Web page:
Modeled and observed fine particulate matter reductions from state attainment demonstrations
Cohan, Daniel S.; Chen, Ran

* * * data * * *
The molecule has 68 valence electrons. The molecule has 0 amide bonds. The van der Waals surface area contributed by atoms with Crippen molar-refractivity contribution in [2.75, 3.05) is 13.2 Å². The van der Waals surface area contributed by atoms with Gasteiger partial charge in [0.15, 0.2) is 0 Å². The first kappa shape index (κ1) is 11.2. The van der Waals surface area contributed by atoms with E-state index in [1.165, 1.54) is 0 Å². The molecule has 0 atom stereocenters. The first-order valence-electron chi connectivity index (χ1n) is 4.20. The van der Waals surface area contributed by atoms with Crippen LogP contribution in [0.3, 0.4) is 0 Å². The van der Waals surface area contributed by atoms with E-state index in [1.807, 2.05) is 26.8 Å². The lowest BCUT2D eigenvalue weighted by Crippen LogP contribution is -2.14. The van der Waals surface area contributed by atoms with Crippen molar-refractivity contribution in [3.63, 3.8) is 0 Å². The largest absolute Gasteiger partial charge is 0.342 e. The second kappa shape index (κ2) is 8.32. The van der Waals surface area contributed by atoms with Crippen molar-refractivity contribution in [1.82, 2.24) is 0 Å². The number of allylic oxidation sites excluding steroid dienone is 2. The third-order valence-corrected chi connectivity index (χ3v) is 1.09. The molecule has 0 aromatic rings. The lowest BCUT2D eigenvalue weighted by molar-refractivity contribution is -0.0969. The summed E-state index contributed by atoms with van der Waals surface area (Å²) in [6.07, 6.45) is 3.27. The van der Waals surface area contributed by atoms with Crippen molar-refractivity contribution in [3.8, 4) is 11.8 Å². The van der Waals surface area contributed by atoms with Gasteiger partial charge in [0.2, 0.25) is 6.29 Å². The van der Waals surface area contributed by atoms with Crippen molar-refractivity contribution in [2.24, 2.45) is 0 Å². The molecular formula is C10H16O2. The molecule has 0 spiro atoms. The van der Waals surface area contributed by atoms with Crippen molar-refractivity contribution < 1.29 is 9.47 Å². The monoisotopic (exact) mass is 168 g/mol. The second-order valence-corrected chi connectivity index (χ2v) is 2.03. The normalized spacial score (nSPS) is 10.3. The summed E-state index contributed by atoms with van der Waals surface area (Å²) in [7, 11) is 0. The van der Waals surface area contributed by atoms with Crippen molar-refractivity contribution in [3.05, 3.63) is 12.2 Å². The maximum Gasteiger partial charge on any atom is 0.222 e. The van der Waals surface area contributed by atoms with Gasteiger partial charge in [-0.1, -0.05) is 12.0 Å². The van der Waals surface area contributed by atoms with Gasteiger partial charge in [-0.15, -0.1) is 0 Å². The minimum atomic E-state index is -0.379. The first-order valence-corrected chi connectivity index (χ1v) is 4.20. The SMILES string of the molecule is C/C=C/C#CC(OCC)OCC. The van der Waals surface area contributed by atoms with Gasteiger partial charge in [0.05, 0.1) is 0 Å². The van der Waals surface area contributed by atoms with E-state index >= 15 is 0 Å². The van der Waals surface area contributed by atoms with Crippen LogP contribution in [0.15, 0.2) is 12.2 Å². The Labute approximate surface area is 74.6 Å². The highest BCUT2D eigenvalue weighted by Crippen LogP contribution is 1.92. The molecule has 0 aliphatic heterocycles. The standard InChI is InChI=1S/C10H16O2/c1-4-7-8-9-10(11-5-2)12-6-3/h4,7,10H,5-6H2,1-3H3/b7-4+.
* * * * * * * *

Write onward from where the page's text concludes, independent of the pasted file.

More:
States rely upon photochemical models to predict the impacts of air quality attainment strategies, but the performance of those predictions is rarely evaluated retrospectively. State implementation plans (SIPs) developed to attain the 1997 U.S. standard for fine particulate matter (PM2.5; denoting particles smaller than 2.5 microns in diameter) by 2009 provide the first opportunity to assess modeled predictions of PM2.5 reductions at the state level. The SIPs were the first to rely upon a speciated modeled attainment test methodology recommended by the U.S. Environmental Protection Agency to predict PM2.5 concentrations and attainment status. Of the 23 eastern U.S. regions considered here, all but one achieved the 15 μg/m3 standard by 2009, and the other achieved it the following year, with downward trends sustained in subsequent years. The attainment tests predicted 2009 PM2.5 design values at individual monitors with a mean bias of 0.38 μg/m3 and mean error of 0.68 μg/m3, and were 95% accurate in predicting whether a monitor would achieve the standard. All of the errors were false alarms, in which the monitor observed attainment after a modeled prediction of an exceedance; in these cases, the states used weight-of-evidence determinations to argue that attainment was likely. Overall, PM2.5 concentrations at monitors in the SIP regions declined by 2.6 μg/m3 from 2000–2004 to 2007–2009, compared with 1.6 μg/m3 in eastern U.S. regions originally designated as attainment. Air quality improvements tended to be largest at monitors that were initially the most polluted. Implications: As states prepare to develop plans for attaining a more stringent standard for fine particulate matter, this retrospective analysis documents substantial and sustained air quality improvements achieved under the previous standard. Significantly larger air quality improvements in regions initially designated nonattainment of the 1997 standard indicate that this status prompted heightened control efforts. The speciated modeled attainment test is found to be accurate and slightly conservative in predicting particulate concentrations for the cases considered here, providing confidence for its use in upcoming attainment plans.